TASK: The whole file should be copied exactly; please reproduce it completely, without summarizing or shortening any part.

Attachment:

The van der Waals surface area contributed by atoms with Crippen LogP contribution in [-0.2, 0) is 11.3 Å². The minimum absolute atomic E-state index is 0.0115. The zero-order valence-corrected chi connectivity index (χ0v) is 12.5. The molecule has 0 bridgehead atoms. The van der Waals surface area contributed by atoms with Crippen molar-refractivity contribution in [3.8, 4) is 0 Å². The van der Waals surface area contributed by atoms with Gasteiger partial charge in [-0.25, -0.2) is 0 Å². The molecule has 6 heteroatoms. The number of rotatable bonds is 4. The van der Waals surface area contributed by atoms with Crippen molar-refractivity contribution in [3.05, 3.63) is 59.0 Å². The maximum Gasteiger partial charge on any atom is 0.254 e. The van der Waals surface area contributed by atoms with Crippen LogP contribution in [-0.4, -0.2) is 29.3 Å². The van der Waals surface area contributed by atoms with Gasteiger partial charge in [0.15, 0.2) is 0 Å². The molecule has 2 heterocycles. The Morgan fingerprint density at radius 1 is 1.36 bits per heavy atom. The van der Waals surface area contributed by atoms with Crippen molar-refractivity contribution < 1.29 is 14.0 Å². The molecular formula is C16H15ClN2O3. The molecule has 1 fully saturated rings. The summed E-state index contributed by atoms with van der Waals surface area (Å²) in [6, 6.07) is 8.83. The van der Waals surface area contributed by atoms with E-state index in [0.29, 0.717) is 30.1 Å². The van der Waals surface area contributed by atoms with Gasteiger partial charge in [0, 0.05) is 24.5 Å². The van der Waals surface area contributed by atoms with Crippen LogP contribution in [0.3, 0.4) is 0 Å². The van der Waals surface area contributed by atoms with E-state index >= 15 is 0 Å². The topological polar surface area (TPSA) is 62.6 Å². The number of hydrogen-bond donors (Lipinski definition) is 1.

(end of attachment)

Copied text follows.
The van der Waals surface area contributed by atoms with Crippen LogP contribution in [-0.2, 0) is 11.3 Å². The minimum absolute atomic E-state index is 0.0115. The zero-order valence-corrected chi connectivity index (χ0v) is 12.5. The molecule has 0 bridgehead atoms. The van der Waals surface area contributed by atoms with Crippen molar-refractivity contribution in [3.8, 4) is 0 Å². The van der Waals surface area contributed by atoms with Gasteiger partial charge in [-0.25, -0.2) is 0 Å². The molecule has 6 heteroatoms. The number of rotatable bonds is 4. The van der Waals surface area contributed by atoms with Crippen molar-refractivity contribution in [3.05, 3.63) is 59.0 Å². The maximum Gasteiger partial charge on any atom is 0.254 e. The van der Waals surface area contributed by atoms with Crippen LogP contribution in [-0.4, -0.2) is 29.3 Å². The van der Waals surface area contributed by atoms with Gasteiger partial charge in [0.15, 0.2) is 0 Å². The molecule has 2 heterocycles. The Morgan fingerprint density at radius 1 is 1.36 bits per heavy atom. The van der Waals surface area contributed by atoms with Crippen molar-refractivity contribution < 1.29 is 14.0 Å². The molecular formula is C16H15ClN2O3. The molecule has 1 fully saturated rings. The summed E-state index contributed by atoms with van der Waals surface area (Å²) in [6, 6.07) is 8.83. The van der Waals surface area contributed by atoms with E-state index in [0.29, 0.717) is 30.1 Å². The van der Waals surface area contributed by atoms with Gasteiger partial charge in [0, 0.05) is 24.5 Å². The van der Waals surface area contributed by atoms with Crippen LogP contribution in [0.3, 0.4) is 0 Å². The van der Waals surface area contributed by atoms with E-state index >= 15 is 0 Å². The topological polar surface area (TPSA) is 62.6 Å². The number of hydrogen-bond donors (Lipinski definition) is 1.